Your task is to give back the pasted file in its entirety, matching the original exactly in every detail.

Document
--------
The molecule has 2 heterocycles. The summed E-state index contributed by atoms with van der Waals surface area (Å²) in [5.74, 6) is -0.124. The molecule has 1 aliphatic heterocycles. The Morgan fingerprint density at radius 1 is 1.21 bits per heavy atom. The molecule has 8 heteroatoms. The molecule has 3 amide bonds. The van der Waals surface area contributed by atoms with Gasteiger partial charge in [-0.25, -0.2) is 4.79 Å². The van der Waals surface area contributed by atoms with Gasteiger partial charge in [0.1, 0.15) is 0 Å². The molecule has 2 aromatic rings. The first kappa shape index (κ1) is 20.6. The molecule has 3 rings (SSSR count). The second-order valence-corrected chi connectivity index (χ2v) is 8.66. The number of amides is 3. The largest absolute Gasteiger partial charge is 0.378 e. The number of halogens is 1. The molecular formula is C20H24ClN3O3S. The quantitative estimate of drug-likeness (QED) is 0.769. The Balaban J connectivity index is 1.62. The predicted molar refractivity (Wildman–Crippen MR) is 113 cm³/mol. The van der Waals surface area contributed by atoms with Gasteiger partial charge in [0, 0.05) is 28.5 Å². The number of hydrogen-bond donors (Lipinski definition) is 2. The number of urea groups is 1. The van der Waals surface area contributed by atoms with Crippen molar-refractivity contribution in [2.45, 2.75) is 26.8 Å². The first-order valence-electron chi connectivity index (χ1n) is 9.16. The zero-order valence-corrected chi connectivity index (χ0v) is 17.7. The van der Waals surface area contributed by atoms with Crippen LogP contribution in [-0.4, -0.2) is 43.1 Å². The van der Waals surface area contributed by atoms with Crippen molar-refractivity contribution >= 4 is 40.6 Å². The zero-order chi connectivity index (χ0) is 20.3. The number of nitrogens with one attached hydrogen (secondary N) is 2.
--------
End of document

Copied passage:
The molecule has 2 heterocycles. The summed E-state index contributed by atoms with van der Waals surface area (Å²) in [5.74, 6) is -0.124. The molecule has 1 aliphatic heterocycles. The Morgan fingerprint density at radius 1 is 1.21 bits per heavy atom. The molecule has 8 heteroatoms. The molecule has 3 amide bonds. The van der Waals surface area contributed by atoms with Gasteiger partial charge in [-0.25, -0.2) is 4.79 Å². The van der Waals surface area contributed by atoms with Gasteiger partial charge in [0.1, 0.15) is 0 Å². The molecule has 2 aromatic rings. The first kappa shape index (κ1) is 20.6. The molecule has 3 rings (SSSR count). The second-order valence-corrected chi connectivity index (χ2v) is 8.66. The number of amides is 3. The largest absolute Gasteiger partial charge is 0.378 e. The number of halogens is 1. The molecular formula is C20H24ClN3O3S. The quantitative estimate of drug-likeness (QED) is 0.769. The Balaban J connectivity index is 1.62. The predicted molar refractivity (Wildman–Crippen MR) is 113 cm³/mol. The van der Waals surface area contributed by atoms with Gasteiger partial charge in [0, 0.05) is 28.5 Å². The number of hydrogen-bond donors (Lipinski definition) is 2. The number of urea groups is 1. The van der Waals surface area contributed by atoms with Crippen molar-refractivity contribution in [2.45, 2.75) is 26.8 Å². The first-order valence-electron chi connectivity index (χ1n) is 9.16. The zero-order valence-corrected chi connectivity index (χ0v) is 17.7. The van der Waals surface area contributed by atoms with Crippen LogP contribution in [-0.4, -0.2) is 43.1 Å². The van der Waals surface area contributed by atoms with Crippen molar-refractivity contribution >= 4 is 40.6 Å². The zero-order chi connectivity index (χ0) is 20.3. The number of nitrogens with one attached hydrogen (secondary N) is 2.